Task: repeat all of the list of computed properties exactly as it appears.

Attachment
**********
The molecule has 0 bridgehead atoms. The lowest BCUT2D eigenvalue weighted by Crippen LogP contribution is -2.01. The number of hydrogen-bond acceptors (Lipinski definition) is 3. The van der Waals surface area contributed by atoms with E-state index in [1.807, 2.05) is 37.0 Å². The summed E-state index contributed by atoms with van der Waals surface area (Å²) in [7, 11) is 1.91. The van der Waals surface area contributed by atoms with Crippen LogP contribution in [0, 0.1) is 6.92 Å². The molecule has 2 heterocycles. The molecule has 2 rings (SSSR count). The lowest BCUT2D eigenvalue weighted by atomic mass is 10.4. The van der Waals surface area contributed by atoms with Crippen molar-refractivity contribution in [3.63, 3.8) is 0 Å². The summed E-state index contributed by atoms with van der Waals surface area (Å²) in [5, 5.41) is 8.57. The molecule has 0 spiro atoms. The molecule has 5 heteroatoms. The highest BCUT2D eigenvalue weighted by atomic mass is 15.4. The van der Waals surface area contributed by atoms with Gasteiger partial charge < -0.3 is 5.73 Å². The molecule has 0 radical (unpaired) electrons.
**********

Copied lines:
The molecule has 0 bridgehead atoms. The lowest BCUT2D eigenvalue weighted by Crippen LogP contribution is -2.01. The number of hydrogen-bond acceptors (Lipinski definition) is 3. The van der Waals surface area contributed by atoms with E-state index in [1.807, 2.05) is 37.0 Å². The summed E-state index contributed by atoms with van der Waals surface area (Å²) in [7, 11) is 1.91. The van der Waals surface area contributed by atoms with Crippen LogP contribution in [0, 0.1) is 6.92 Å². The molecule has 2 heterocycles. The molecule has 2 rings (SSSR count). The lowest BCUT2D eigenvalue weighted by atomic mass is 10.4. The van der Waals surface area contributed by atoms with Crippen molar-refractivity contribution in [3.63, 3.8) is 0 Å². The summed E-state index contributed by atoms with van der Waals surface area (Å²) in [5, 5.41) is 8.57. The molecule has 0 spiro atoms. The molecule has 5 heteroatoms. The highest BCUT2D eigenvalue weighted by atomic mass is 15.4. The van der Waals surface area contributed by atoms with Gasteiger partial charge < -0.3 is 5.73 Å². The molecule has 0 radical (unpaired) electrons.